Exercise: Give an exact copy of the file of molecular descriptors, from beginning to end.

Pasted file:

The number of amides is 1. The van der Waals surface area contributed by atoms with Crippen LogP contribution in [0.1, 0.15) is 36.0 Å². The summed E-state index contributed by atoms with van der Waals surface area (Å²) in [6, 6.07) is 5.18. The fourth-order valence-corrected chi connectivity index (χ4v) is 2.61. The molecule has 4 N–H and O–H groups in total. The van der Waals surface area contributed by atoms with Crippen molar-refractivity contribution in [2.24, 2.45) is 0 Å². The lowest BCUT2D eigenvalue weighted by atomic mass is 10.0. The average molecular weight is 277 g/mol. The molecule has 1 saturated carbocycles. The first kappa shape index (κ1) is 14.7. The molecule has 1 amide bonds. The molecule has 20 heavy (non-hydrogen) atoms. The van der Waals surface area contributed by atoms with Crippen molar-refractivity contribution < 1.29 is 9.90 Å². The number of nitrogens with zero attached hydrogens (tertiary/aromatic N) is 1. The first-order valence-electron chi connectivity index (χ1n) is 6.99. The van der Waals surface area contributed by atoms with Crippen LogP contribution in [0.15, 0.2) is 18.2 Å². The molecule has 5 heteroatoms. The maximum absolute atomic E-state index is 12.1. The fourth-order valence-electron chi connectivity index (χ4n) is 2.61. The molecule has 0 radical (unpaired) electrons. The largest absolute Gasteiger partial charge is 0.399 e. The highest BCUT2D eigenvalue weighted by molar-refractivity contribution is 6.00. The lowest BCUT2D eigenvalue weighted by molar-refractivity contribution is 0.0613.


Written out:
The number of amides is 1. The van der Waals surface area contributed by atoms with Crippen LogP contribution in [0.1, 0.15) is 36.0 Å². The summed E-state index contributed by atoms with van der Waals surface area (Å²) in [6, 6.07) is 5.18. The fourth-order valence-corrected chi connectivity index (χ4v) is 2.61. The molecule has 4 N–H and O–H groups in total. The van der Waals surface area contributed by atoms with Crippen molar-refractivity contribution in [2.24, 2.45) is 0 Å². The lowest BCUT2D eigenvalue weighted by atomic mass is 10.0. The average molecular weight is 277 g/mol. The molecule has 1 saturated carbocycles. The first kappa shape index (κ1) is 14.7. The molecule has 1 amide bonds. The molecule has 20 heavy (non-hydrogen) atoms. The van der Waals surface area contributed by atoms with Crippen molar-refractivity contribution < 1.29 is 9.90 Å². The number of nitrogens with zero attached hydrogens (tertiary/aromatic N) is 1. The first-order valence-electron chi connectivity index (χ1n) is 6.99. The van der Waals surface area contributed by atoms with Crippen LogP contribution in [0.15, 0.2) is 18.2 Å². The molecule has 5 heteroatoms. The maximum absolute atomic E-state index is 12.1. The fourth-order valence-electron chi connectivity index (χ4n) is 2.61. The molecule has 0 radical (unpaired) electrons. The largest absolute Gasteiger partial charge is 0.399 e. The highest BCUT2D eigenvalue weighted by molar-refractivity contribution is 6.00. The lowest BCUT2D eigenvalue weighted by molar-refractivity contribution is 0.0613.